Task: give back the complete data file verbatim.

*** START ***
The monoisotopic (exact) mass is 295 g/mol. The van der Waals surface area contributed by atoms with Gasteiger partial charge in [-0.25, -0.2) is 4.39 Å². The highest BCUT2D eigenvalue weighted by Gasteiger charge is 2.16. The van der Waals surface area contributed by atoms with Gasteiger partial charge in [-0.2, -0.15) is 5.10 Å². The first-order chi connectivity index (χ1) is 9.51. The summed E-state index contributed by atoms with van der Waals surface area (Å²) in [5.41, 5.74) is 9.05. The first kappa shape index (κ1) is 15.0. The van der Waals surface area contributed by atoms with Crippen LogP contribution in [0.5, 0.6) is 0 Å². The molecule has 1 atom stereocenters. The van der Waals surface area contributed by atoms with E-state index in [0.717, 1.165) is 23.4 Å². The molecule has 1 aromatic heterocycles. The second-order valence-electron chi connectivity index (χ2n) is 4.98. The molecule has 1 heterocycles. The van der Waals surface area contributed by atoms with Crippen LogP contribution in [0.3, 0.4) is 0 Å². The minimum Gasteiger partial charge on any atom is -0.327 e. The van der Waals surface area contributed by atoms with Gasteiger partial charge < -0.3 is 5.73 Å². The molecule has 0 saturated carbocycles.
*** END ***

The monoisotopic (exact) mass is 295 g/mol. The van der Waals surface area contributed by atoms with Gasteiger partial charge in [-0.25, -0.2) is 4.39 Å². The highest BCUT2D eigenvalue weighted by Gasteiger charge is 2.16. The van der Waals surface area contributed by atoms with Gasteiger partial charge in [-0.2, -0.15) is 5.10 Å². The first-order chi connectivity index (χ1) is 9.51. The summed E-state index contributed by atoms with van der Waals surface area (Å²) in [5.41, 5.74) is 9.05. The first kappa shape index (κ1) is 15.0. The van der Waals surface area contributed by atoms with Crippen LogP contribution in [0.5, 0.6) is 0 Å². The molecule has 1 atom stereocenters. The van der Waals surface area contributed by atoms with E-state index in [0.717, 1.165) is 23.4 Å². The molecule has 1 aromatic heterocycles. The second-order valence-electron chi connectivity index (χ2n) is 4.98. The molecule has 1 heterocycles. The van der Waals surface area contributed by atoms with Crippen LogP contribution in [0.3, 0.4) is 0 Å². The minimum Gasteiger partial charge on any atom is -0.327 e. The van der Waals surface area contributed by atoms with Gasteiger partial charge < -0.3 is 5.73 Å². The molecule has 0 saturated carbocycles.